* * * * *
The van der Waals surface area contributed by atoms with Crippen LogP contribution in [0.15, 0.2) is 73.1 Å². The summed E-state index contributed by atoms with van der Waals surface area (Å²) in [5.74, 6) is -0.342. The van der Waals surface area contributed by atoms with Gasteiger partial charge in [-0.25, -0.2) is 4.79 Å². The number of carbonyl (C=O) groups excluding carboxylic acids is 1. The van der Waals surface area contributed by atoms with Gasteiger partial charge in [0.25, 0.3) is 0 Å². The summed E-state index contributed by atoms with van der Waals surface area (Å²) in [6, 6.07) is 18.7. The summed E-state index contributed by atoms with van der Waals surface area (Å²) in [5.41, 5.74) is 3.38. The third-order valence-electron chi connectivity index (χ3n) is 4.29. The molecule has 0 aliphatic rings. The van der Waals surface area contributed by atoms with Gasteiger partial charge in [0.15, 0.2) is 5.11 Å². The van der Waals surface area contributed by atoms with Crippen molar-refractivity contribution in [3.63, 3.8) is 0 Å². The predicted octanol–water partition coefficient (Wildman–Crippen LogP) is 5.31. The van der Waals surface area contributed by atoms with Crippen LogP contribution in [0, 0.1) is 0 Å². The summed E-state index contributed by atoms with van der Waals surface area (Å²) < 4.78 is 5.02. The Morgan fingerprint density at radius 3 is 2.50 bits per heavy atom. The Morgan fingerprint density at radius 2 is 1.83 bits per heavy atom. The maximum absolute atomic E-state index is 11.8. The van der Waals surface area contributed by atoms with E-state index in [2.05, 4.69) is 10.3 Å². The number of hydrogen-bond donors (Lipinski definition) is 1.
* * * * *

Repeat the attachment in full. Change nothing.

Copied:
The van der Waals surface area contributed by atoms with Crippen LogP contribution in [0.15, 0.2) is 73.1 Å². The summed E-state index contributed by atoms with van der Waals surface area (Å²) in [5.74, 6) is -0.342. The van der Waals surface area contributed by atoms with Gasteiger partial charge in [-0.25, -0.2) is 4.79 Å². The number of carbonyl (C=O) groups excluding carboxylic acids is 1. The van der Waals surface area contributed by atoms with Gasteiger partial charge in [0.25, 0.3) is 0 Å². The summed E-state index contributed by atoms with van der Waals surface area (Å²) in [6, 6.07) is 18.7. The summed E-state index contributed by atoms with van der Waals surface area (Å²) in [5.41, 5.74) is 3.38. The third-order valence-electron chi connectivity index (χ3n) is 4.29. The molecule has 0 aliphatic rings. The van der Waals surface area contributed by atoms with Gasteiger partial charge in [0.15, 0.2) is 5.11 Å². The van der Waals surface area contributed by atoms with Crippen molar-refractivity contribution in [3.63, 3.8) is 0 Å². The predicted octanol–water partition coefficient (Wildman–Crippen LogP) is 5.31. The van der Waals surface area contributed by atoms with Crippen LogP contribution in [0, 0.1) is 0 Å². The summed E-state index contributed by atoms with van der Waals surface area (Å²) < 4.78 is 5.02. The Morgan fingerprint density at radius 3 is 2.50 bits per heavy atom. The Morgan fingerprint density at radius 2 is 1.83 bits per heavy atom. The maximum absolute atomic E-state index is 11.8. The van der Waals surface area contributed by atoms with E-state index in [2.05, 4.69) is 10.3 Å². The number of hydrogen-bond donors (Lipinski definition) is 1.